Bachelor Thesis BCLR-2024-08

BibliographyBruns, David: Optimal routing in public transportation networks using PHAST.
University of Stuttgart, Faculty of Computer Science, Electrical Engineering, and Information Technology, Bachelor Thesis No. 8 (2024).
45 pages, english.

Finding optimal routes in public transportation networks is a challenging and complex algorithmic task. Compared to routing in road networks, public transportation routing algorithms also have to take factors like schedules and transfer times into consideration. Because of this, shortest-path-algorithms that are used in road networks have to be modified in order to be useable in public transportation networks. One method that is used to calculate shortest paths in road maps is the PHAST approach. It makes use of hierarchical structures in transport networks to allow a fast and efficient computation. As shown in the study Fast and Tight Heuristic for A*" by Strasser and Zeitz, it can also be used as a heuristic for the A*-algorithm. Given that PHAST has been observed to have a good performance in road networks and A* being an algorithm that provides great flexibility, the question rises whether a combination of both could also be used in public transportation networks. This thesis presents the new algorithm PUBPHAST which combines the A*-Search Algorithm with the PHAST heuristic in a public transportation network context. It is experimentally explored whether A* in combination with PHAST also has similar performance advantages in public transportation networks as in road networks. To this end, openly available public transportation data in format of the GTFS is transformed into a fitting graph structure which serves as foundation for the algorithm. PUBPHAST is then compared to public transportation adjusted implementations of Dijkstra's algorithm and the Connection Scan Algorithm. It became clear that PUBPHAST is both faster than the Connection Scan Algorithm and Dijkstra's Algorithm, suggesting that hierarchical routing has performance advantages in public transportation networks.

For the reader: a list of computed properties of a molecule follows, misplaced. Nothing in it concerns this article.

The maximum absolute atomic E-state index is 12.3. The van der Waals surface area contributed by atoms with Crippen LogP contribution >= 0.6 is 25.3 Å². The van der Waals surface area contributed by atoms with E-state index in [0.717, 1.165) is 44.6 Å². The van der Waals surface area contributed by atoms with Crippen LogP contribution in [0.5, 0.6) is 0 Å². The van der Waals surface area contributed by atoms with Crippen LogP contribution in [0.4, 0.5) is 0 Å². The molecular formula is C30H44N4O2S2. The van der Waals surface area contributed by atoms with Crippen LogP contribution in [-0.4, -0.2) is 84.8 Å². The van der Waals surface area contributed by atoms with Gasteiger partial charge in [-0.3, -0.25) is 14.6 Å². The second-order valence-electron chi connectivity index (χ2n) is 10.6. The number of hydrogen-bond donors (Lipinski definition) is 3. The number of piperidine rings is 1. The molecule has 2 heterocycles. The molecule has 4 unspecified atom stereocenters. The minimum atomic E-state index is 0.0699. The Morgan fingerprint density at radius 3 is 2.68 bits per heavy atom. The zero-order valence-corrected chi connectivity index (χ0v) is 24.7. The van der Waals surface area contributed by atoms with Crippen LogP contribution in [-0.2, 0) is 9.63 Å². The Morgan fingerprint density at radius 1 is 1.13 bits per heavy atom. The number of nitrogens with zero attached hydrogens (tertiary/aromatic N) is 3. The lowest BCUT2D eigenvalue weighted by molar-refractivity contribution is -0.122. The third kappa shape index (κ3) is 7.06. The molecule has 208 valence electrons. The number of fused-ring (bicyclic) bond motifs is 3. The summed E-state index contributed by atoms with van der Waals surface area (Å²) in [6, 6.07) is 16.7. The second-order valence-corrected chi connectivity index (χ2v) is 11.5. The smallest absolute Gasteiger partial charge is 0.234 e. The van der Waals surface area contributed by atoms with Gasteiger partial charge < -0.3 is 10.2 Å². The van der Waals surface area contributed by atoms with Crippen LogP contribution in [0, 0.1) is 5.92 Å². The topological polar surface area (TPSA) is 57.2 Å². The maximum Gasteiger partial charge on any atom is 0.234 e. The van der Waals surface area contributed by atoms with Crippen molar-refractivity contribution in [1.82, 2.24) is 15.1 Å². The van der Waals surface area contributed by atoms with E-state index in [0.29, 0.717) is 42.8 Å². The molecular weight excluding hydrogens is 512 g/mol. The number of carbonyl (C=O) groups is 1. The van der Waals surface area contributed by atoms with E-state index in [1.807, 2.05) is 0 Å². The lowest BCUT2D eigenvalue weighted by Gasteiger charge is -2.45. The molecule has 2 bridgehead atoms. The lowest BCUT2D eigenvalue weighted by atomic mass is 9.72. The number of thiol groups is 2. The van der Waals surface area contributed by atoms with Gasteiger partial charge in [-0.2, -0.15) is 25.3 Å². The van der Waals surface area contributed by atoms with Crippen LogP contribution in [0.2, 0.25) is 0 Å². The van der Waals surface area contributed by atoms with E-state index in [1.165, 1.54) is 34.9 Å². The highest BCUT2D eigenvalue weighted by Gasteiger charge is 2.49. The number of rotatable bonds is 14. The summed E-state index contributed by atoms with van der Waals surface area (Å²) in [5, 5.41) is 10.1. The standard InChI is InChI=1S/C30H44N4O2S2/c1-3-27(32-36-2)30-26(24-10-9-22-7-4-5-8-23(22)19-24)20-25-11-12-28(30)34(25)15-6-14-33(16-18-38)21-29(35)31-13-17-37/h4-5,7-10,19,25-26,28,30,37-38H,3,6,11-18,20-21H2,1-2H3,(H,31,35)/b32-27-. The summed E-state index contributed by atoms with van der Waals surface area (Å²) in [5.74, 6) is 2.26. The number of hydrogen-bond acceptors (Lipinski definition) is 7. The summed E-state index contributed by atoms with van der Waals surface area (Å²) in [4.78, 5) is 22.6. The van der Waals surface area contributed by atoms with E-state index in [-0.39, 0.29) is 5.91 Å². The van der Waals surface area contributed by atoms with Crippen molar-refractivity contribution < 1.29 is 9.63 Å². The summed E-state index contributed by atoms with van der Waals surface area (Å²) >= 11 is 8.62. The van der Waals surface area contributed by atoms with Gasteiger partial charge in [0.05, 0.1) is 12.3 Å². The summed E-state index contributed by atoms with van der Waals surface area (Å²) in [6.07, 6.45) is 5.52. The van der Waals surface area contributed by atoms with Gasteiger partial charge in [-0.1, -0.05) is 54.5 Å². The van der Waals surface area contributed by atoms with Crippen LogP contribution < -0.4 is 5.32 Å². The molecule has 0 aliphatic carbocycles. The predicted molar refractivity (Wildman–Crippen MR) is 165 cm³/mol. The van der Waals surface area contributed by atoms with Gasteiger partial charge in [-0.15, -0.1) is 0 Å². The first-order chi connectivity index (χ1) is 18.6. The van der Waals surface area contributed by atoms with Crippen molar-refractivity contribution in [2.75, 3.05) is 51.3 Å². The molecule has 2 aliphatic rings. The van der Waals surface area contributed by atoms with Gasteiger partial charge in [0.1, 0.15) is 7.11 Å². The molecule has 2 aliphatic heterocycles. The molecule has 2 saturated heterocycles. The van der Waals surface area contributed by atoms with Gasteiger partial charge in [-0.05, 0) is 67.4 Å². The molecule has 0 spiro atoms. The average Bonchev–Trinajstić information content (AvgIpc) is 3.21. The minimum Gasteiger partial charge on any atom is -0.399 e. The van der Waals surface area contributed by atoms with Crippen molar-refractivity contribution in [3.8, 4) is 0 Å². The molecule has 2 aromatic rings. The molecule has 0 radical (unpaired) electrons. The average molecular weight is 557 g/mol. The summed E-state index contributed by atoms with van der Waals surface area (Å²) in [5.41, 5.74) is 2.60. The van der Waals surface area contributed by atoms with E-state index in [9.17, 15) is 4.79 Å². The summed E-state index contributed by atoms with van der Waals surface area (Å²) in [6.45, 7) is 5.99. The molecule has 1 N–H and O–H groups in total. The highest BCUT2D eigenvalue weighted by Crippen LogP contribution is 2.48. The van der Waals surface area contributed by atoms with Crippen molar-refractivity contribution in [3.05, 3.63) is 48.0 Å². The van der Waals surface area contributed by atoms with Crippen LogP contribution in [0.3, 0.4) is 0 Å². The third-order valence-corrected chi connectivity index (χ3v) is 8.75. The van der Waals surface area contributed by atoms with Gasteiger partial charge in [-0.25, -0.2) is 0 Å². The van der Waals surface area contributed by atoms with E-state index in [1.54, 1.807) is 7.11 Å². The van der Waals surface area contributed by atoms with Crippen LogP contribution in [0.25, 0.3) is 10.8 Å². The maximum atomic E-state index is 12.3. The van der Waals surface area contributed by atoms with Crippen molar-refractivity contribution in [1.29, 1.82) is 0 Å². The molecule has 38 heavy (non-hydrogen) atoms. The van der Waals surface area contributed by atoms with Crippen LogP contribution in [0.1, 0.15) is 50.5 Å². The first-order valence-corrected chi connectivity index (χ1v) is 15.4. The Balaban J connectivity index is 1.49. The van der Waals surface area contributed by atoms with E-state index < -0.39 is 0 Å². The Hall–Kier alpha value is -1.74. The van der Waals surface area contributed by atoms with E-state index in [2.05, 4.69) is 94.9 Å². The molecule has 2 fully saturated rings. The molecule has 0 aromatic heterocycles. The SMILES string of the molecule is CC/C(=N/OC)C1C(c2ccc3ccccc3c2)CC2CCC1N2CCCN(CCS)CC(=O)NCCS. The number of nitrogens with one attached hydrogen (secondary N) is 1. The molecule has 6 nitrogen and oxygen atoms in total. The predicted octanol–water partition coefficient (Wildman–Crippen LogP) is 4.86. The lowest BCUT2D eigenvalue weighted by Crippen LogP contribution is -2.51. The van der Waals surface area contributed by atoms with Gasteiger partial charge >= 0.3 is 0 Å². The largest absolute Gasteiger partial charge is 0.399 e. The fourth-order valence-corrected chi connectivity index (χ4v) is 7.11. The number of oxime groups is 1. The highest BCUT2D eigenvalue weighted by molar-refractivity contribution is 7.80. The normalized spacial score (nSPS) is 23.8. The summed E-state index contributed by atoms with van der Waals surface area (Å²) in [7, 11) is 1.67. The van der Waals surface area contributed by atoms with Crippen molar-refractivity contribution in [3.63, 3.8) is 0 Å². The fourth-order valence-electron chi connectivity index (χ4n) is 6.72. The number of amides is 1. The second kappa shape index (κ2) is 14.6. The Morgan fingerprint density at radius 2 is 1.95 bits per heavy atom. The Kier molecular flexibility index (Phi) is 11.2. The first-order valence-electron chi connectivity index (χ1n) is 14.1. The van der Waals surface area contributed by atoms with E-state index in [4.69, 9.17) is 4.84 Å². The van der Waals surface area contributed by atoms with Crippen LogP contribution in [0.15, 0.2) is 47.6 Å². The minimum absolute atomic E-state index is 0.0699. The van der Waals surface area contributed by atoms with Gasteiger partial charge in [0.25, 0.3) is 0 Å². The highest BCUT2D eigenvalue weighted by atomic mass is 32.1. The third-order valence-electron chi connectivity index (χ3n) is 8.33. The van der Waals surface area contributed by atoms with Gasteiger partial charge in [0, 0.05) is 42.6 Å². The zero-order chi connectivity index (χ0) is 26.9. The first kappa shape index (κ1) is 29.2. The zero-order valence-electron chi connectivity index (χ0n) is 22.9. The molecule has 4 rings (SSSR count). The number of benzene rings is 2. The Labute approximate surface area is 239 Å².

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Department(s)University of Stuttgart, Institute of Formal Methods in Computer Science, Algorithmic
Superviser(s)Funke, Prof. Stefan; Proissl, Dr. Claudius
Entry dateApril 29, 2024
   Publ. Computer Science